Ecological Footprint Image Orange Footprint Network News
VOLUME 1, ISSUE 17  

Contents
 
Report Examines Hong Kong: Small Island, Big Resource Demands
 
Research and Standards Update: Our Latest Data, and Powerful Tools For Using It
 
Footprint Endorsed as Complement to GDP
 
LPR Adds Key Water Index
 
Footprint Endorsed as Complement to GDP
 
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About Global Footprint Network
 
Our mission is to promote a sustainable economy by advancing the Ecological Footprint, a measurement tool that makes the reality of planetary limits relevant to decision-makers.
 
 


LPR Adds Key Water Index

There is no resource more critical to life on the planet than water – yet as a result of human activity, we find it as so many other vital reserves to be in increasingly short supply.  With drought and water pollution deepening concerns, the Living Planet Report 2008 (released recently by Global Footprint Network, WWF and Zoological Society of London) adopted a new index to measure human demand on water: the water footprint, developed by University of Twente, Netherlands, Professor Arjen Hoekstra.

 
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The water footprint measures human demand on freshwater sources much as the Ecological Footprint quantifies demand on living resources. The water footprint looks at how many liters of fresh water it takes to produce a particular product, like a cotton shirt, as well as the total amount of water it takes to produce all the food, good and services consumed by a population, such as Finland.

“The water footprint enables us to more clearly understand the role that global trade plays in addressing local water scarcity. By tracking the flow of water and living resources in our globalized economy through the water footprint and the Ecological Footprint, we are able to advocate for the effective management of these resources,” said Global Footprint Network Manager of Research and Standards Shiva Niazi.

How Nations’ Water Use Compares
The United States topped the chart both for Ecological and water footprint, but other countries showed significant differences in their use of water versus other resources, according to the Living Planet Report. Many of the countries with the largest water footprints, including Sudan, Thailand, Malaysia, Papua-New Guinea and Mali, have Ecological Footprints significantly smaller than world average, with residents consuming relatively few material resources. As with the Ecological Footprint, the water footprint includes both the resource cost of that which is produced and consumed within the country itself, and that embedded in the products the country imports from abroad.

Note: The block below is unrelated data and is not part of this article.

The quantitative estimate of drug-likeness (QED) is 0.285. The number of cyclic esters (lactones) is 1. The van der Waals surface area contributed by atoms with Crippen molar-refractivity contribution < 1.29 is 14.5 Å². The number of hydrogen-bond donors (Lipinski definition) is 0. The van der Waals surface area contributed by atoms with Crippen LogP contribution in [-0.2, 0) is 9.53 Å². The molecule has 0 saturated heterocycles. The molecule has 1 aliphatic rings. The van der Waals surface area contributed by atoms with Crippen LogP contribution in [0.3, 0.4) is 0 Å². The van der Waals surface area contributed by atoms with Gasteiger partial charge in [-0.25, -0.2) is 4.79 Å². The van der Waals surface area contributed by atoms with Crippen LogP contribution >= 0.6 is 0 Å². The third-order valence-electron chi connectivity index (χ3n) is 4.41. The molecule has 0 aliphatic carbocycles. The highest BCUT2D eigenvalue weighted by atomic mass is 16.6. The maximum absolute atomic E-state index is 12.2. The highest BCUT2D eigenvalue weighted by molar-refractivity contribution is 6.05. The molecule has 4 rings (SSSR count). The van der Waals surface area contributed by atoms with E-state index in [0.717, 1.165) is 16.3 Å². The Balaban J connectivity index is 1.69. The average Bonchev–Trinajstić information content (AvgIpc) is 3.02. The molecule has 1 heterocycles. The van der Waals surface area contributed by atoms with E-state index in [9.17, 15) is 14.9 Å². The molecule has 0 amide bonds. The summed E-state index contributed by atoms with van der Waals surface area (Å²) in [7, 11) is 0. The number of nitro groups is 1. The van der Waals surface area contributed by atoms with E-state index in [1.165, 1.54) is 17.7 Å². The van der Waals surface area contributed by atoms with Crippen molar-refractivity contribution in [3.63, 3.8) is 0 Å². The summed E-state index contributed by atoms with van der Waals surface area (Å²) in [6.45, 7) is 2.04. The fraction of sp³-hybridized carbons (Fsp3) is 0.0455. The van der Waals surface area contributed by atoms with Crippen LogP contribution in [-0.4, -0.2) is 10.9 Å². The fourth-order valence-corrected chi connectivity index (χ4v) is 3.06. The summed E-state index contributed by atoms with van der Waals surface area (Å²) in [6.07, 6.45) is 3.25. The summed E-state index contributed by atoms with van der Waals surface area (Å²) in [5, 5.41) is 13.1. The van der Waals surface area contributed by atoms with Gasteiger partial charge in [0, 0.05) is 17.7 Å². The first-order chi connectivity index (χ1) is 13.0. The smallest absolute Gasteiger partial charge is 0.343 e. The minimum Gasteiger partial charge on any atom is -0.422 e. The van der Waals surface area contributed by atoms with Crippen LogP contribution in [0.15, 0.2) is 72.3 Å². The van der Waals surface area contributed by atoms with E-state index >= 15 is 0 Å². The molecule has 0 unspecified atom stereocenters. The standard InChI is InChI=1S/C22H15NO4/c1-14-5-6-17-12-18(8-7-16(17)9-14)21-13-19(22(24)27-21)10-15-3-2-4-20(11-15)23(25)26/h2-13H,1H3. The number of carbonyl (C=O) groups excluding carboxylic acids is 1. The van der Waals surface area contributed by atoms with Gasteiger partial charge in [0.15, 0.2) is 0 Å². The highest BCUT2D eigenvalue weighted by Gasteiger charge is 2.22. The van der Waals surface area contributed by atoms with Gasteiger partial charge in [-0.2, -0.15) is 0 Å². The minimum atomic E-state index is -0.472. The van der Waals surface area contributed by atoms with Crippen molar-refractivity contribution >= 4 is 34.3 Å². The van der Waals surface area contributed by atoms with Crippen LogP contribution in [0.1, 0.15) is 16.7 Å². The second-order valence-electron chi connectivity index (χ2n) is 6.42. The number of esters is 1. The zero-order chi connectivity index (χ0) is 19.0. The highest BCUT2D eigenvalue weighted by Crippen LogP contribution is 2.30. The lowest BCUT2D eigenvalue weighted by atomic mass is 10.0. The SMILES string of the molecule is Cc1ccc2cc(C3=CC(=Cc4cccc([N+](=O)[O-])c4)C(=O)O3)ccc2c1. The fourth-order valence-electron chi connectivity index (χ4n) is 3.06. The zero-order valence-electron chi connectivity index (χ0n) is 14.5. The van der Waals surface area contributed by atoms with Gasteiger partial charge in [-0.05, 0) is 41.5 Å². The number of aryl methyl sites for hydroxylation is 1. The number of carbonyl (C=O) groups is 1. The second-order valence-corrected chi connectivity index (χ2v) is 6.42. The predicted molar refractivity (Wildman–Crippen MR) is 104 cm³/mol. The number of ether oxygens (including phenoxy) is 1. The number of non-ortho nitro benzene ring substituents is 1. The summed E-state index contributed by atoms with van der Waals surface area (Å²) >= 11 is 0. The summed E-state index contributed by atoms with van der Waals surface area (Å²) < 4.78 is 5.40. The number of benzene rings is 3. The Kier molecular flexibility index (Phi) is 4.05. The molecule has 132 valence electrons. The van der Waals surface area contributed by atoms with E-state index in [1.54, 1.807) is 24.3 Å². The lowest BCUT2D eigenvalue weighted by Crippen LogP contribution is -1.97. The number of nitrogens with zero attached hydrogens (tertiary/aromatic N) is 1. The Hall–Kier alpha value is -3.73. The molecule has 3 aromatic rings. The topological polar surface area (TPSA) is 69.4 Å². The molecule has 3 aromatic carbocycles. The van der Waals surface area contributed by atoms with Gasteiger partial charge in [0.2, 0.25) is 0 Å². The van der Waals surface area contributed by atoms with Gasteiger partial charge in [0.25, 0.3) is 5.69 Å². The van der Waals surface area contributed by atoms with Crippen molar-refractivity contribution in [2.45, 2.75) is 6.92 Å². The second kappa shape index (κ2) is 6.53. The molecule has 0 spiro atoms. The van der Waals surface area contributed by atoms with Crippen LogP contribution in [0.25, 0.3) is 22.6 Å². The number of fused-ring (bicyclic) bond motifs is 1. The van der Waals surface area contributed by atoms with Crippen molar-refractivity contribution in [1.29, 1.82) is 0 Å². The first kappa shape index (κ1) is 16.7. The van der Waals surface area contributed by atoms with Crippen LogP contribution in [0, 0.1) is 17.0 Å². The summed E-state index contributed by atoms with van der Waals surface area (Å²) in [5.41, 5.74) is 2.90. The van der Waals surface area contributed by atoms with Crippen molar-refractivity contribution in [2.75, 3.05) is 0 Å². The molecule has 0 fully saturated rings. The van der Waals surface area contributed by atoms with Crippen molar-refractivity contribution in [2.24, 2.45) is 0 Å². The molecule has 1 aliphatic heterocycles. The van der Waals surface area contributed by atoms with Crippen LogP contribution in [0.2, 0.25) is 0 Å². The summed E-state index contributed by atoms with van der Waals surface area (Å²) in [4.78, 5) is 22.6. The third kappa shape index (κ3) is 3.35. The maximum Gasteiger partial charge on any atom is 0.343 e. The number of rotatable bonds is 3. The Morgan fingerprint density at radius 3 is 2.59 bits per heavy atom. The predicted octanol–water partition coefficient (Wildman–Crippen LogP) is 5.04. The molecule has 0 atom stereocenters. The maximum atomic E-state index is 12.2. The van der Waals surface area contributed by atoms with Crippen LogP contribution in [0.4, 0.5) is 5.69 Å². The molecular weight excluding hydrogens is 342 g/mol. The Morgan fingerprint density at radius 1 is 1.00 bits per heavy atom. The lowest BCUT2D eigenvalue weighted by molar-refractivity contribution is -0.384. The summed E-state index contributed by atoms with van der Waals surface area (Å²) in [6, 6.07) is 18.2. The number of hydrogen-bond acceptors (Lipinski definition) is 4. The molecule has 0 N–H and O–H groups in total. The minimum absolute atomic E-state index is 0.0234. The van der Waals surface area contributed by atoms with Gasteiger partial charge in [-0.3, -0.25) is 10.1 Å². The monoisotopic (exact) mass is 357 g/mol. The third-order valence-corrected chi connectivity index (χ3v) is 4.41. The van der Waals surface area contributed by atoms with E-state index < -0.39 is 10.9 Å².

Water Footprint Network Launched
On December 13, Hoekstra and colleague Derk Kuiper launched the Water Footprint Network, an organization aimed at promoting the transition toward sustainable, fair and efficient use of freshwater resources by advancing the science and application of the water footprint.

Global Footprint Network – along with organizations such as U.S. AID, the International Finance Corporation of the World Bank, and the Nature Conservancy – is one of Water Footprint Network’s first partners. “Clearly, it is important to understand the dynamics of human pressure on water supply just as we do on resources like trees, fish, crops and grassland,” Niazi said. “Used in conjunction with the Ecological Footprint, the water footprint provides a powerful additional resource for evaluating a population’s resource consumption.”


Learn More:

Download the Living Planet Report 2008 for a graph of the water footprints of 150 nations
Learn More about Water Footprint Network


Post CommentsRead Comments (1)

Comments

Posted by R. H. Richardson on 12/19/2008 at 07:22 PM (Univ. Texas - Austin)

I’m quite pleased to see a water index as a compliment to the ecological footprint development. We need to now integrate the EF, WF and “Atmospheric Footprint”. Indeed, without all aspects of the ecosystem, we do not have a true “ecological” footprint analysis. Some time in the future we need the three aspects integrated dynamically, and have the “environmental footprint.” A fine student project has been to “beat the game” of surface area by “double counting” as in integrated ecosystem processes. This is a way to get students to think critically.


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